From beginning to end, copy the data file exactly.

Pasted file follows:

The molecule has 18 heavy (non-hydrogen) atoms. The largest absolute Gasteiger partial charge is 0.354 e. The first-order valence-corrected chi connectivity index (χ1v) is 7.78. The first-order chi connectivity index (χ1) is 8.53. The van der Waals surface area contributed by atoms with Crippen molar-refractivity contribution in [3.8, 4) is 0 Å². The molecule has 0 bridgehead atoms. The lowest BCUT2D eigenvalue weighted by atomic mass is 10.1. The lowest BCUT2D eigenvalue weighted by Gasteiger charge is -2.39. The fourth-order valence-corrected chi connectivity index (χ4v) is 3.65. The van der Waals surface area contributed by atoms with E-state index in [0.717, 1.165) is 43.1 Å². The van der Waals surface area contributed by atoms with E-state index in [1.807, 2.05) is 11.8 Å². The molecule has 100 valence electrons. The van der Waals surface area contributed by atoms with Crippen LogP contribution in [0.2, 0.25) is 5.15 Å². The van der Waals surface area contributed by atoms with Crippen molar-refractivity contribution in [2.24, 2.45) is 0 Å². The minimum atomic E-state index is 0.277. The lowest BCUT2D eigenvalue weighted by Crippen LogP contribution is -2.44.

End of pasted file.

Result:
The molecule has 18 heavy (non-hydrogen) atoms. The largest absolute Gasteiger partial charge is 0.354 e. The first-order valence-corrected chi connectivity index (χ1v) is 7.78. The first-order chi connectivity index (χ1) is 8.53. The van der Waals surface area contributed by atoms with Crippen molar-refractivity contribution in [3.8, 4) is 0 Å². The molecule has 0 bridgehead atoms. The lowest BCUT2D eigenvalue weighted by atomic mass is 10.1. The lowest BCUT2D eigenvalue weighted by Gasteiger charge is -2.39. The fourth-order valence-corrected chi connectivity index (χ4v) is 3.65. The van der Waals surface area contributed by atoms with E-state index in [0.717, 1.165) is 43.1 Å². The van der Waals surface area contributed by atoms with E-state index in [1.807, 2.05) is 11.8 Å². The molecule has 100 valence electrons. The van der Waals surface area contributed by atoms with Crippen LogP contribution in [0.2, 0.25) is 5.15 Å². The van der Waals surface area contributed by atoms with Crippen molar-refractivity contribution in [2.24, 2.45) is 0 Å². The minimum atomic E-state index is 0.277. The lowest BCUT2D eigenvalue weighted by Crippen LogP contribution is -2.44.